Journal of International Information Management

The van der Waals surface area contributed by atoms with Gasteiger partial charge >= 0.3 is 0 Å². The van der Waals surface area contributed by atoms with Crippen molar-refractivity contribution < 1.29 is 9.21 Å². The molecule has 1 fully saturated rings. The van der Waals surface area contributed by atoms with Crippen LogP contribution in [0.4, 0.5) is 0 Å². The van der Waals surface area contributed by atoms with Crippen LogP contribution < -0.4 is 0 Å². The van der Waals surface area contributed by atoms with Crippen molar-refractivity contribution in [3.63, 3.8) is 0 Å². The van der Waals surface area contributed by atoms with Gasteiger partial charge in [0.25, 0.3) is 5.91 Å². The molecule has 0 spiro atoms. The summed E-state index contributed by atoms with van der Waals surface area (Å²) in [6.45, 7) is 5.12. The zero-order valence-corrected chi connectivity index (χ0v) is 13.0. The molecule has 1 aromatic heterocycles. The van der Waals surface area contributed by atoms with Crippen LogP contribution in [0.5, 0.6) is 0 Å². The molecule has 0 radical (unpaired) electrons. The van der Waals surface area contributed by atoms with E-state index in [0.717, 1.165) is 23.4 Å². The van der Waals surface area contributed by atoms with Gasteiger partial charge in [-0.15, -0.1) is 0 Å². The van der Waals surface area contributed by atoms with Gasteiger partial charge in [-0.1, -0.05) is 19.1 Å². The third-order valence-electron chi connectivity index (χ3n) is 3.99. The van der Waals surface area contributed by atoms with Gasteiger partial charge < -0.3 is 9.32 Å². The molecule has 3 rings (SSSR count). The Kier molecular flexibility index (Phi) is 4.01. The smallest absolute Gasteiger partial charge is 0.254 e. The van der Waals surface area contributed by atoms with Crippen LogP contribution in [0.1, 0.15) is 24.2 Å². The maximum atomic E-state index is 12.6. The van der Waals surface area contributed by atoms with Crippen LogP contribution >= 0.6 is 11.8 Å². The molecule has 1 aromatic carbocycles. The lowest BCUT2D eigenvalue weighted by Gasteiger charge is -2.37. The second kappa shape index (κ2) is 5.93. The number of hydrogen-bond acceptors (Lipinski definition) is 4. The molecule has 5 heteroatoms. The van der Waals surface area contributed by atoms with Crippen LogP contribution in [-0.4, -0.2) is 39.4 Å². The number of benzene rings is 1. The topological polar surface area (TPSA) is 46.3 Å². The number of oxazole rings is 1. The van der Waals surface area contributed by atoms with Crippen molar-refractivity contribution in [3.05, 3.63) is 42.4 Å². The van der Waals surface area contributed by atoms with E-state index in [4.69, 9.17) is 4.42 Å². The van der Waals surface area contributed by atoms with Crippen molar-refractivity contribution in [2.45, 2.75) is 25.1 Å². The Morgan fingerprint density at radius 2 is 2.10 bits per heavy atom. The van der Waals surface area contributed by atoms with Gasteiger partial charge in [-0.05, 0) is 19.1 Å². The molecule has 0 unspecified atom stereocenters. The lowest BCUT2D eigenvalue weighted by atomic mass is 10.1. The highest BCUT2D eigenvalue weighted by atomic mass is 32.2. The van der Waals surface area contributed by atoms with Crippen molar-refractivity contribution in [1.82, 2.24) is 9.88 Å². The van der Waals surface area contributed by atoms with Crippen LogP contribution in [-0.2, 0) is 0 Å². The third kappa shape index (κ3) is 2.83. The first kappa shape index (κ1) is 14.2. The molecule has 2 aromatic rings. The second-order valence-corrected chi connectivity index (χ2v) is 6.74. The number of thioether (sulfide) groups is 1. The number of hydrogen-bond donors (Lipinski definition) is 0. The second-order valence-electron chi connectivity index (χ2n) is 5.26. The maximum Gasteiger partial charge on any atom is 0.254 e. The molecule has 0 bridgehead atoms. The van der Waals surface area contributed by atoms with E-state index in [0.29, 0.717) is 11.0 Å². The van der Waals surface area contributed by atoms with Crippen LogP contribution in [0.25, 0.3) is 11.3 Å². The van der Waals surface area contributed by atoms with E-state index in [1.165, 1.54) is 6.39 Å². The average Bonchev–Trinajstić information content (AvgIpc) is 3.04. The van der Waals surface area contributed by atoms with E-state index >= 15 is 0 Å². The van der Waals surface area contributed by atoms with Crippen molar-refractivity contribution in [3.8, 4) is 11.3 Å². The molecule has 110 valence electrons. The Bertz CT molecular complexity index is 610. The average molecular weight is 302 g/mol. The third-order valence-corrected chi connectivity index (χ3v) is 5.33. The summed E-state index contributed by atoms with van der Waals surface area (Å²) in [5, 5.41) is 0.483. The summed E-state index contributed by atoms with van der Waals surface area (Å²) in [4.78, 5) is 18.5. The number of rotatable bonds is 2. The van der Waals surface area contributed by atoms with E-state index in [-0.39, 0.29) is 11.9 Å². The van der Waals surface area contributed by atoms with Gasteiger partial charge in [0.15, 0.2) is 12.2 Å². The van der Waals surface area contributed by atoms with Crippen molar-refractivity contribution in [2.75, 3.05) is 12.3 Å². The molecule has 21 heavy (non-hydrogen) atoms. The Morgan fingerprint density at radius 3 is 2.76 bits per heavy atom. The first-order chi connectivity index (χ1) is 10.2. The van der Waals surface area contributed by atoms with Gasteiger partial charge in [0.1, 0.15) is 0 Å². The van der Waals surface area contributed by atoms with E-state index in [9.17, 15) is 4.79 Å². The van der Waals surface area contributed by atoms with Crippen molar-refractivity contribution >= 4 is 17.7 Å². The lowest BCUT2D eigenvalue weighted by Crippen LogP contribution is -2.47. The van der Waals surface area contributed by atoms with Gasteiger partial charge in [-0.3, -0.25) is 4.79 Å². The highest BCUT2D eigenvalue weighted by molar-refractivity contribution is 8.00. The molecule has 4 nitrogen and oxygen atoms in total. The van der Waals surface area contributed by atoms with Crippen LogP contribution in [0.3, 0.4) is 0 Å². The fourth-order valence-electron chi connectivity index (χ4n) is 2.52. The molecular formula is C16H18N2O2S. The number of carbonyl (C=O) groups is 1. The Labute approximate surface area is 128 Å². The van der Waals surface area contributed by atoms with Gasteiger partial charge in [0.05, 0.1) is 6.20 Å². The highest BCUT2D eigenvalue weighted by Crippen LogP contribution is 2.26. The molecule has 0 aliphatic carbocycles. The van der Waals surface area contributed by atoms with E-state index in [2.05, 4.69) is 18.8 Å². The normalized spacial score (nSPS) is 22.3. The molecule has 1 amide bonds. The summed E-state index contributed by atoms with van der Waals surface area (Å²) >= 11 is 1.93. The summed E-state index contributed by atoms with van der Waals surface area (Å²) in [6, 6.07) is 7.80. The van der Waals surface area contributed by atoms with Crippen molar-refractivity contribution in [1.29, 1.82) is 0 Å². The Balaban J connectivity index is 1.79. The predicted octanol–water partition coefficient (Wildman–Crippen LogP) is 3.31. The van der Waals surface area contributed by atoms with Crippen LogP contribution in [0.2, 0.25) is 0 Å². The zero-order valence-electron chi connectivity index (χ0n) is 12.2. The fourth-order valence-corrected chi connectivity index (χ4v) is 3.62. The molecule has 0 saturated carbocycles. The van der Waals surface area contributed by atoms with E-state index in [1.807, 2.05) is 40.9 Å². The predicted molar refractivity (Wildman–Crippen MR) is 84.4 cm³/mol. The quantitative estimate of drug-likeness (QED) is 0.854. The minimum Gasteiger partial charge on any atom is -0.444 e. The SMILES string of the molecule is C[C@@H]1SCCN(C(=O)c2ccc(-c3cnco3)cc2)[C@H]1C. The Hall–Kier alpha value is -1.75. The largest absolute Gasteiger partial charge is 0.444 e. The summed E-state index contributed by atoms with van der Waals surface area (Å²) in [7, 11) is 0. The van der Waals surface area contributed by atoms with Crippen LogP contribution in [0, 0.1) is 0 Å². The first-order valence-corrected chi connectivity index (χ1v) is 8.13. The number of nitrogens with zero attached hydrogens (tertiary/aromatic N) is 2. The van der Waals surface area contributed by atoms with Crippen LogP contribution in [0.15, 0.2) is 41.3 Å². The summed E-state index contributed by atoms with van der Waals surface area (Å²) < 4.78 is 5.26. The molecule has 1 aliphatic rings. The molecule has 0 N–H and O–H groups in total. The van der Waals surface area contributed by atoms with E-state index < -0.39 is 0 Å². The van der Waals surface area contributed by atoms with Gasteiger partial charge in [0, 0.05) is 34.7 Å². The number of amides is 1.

Increased global competition and continual pressure to produce more work with fewer resources has become the hallmark of the 1990s. Businesses are taking steps to meet these new challenges by downsizing for better control, using networks (Valovic, 1992) and data communications for rapid response, and purchasing personal tools such as word processing programs, spreadsheets, graphics and desktop publishing programs for an increase of manager productivity. But are these steps sufficient? In order to be more profitable in today's fast-paced and ever-changing environment, business managers at the strategic, tactical and operational levels must be able to visualize their operating data in a dynamic way. Business Visualization (BV) can be defined as the process of using computer based information systems to put business transactions and performance into a dynamic visible form that is readily understood by users (Marcus and van Dam, 1991). Our proposal is that business transactions and performance can and should be measured in a continuous rather than discrete manner.